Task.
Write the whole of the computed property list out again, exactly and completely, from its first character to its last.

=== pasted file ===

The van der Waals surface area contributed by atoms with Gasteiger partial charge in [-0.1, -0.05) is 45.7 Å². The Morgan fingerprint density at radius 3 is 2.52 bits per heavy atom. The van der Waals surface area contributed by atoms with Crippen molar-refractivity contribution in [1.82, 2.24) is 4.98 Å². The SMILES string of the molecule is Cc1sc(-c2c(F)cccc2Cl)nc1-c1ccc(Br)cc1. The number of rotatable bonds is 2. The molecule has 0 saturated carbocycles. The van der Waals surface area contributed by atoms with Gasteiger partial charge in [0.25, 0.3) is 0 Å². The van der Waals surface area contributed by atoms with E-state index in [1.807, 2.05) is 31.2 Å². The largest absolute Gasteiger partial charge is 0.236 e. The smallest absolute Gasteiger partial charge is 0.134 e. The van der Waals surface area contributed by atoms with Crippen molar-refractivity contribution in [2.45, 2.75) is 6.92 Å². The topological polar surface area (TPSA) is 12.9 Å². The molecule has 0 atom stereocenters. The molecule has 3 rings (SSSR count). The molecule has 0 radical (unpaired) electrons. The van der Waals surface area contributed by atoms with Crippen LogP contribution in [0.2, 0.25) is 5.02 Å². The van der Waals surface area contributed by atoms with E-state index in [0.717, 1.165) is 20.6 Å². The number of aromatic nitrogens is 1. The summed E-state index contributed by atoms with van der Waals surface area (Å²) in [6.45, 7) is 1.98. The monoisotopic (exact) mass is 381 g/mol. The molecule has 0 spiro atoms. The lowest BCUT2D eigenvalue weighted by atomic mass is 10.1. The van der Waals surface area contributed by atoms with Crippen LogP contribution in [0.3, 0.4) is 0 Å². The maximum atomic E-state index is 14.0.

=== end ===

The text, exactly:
The van der Waals surface area contributed by atoms with Gasteiger partial charge in [-0.1, -0.05) is 45.7 Å². The Morgan fingerprint density at radius 3 is 2.52 bits per heavy atom. The van der Waals surface area contributed by atoms with Crippen molar-refractivity contribution in [1.82, 2.24) is 4.98 Å². The SMILES string of the molecule is Cc1sc(-c2c(F)cccc2Cl)nc1-c1ccc(Br)cc1. The number of rotatable bonds is 2. The molecule has 0 saturated carbocycles. The van der Waals surface area contributed by atoms with Gasteiger partial charge in [0.25, 0.3) is 0 Å². The van der Waals surface area contributed by atoms with E-state index in [1.807, 2.05) is 31.2 Å². The largest absolute Gasteiger partial charge is 0.236 e. The smallest absolute Gasteiger partial charge is 0.134 e. The van der Waals surface area contributed by atoms with Crippen molar-refractivity contribution in [2.45, 2.75) is 6.92 Å². The topological polar surface area (TPSA) is 12.9 Å². The molecule has 0 atom stereocenters. The molecule has 3 rings (SSSR count). The molecule has 0 radical (unpaired) electrons. The van der Waals surface area contributed by atoms with Crippen LogP contribution in [0.2, 0.25) is 5.02 Å². The van der Waals surface area contributed by atoms with E-state index in [0.717, 1.165) is 20.6 Å². The number of aromatic nitrogens is 1. The summed E-state index contributed by atoms with van der Waals surface area (Å²) in [6.45, 7) is 1.98. The monoisotopic (exact) mass is 381 g/mol. The molecule has 0 spiro atoms. The lowest BCUT2D eigenvalue weighted by atomic mass is 10.1. The van der Waals surface area contributed by atoms with Crippen LogP contribution in [0.3, 0.4) is 0 Å². The maximum atomic E-state index is 14.0.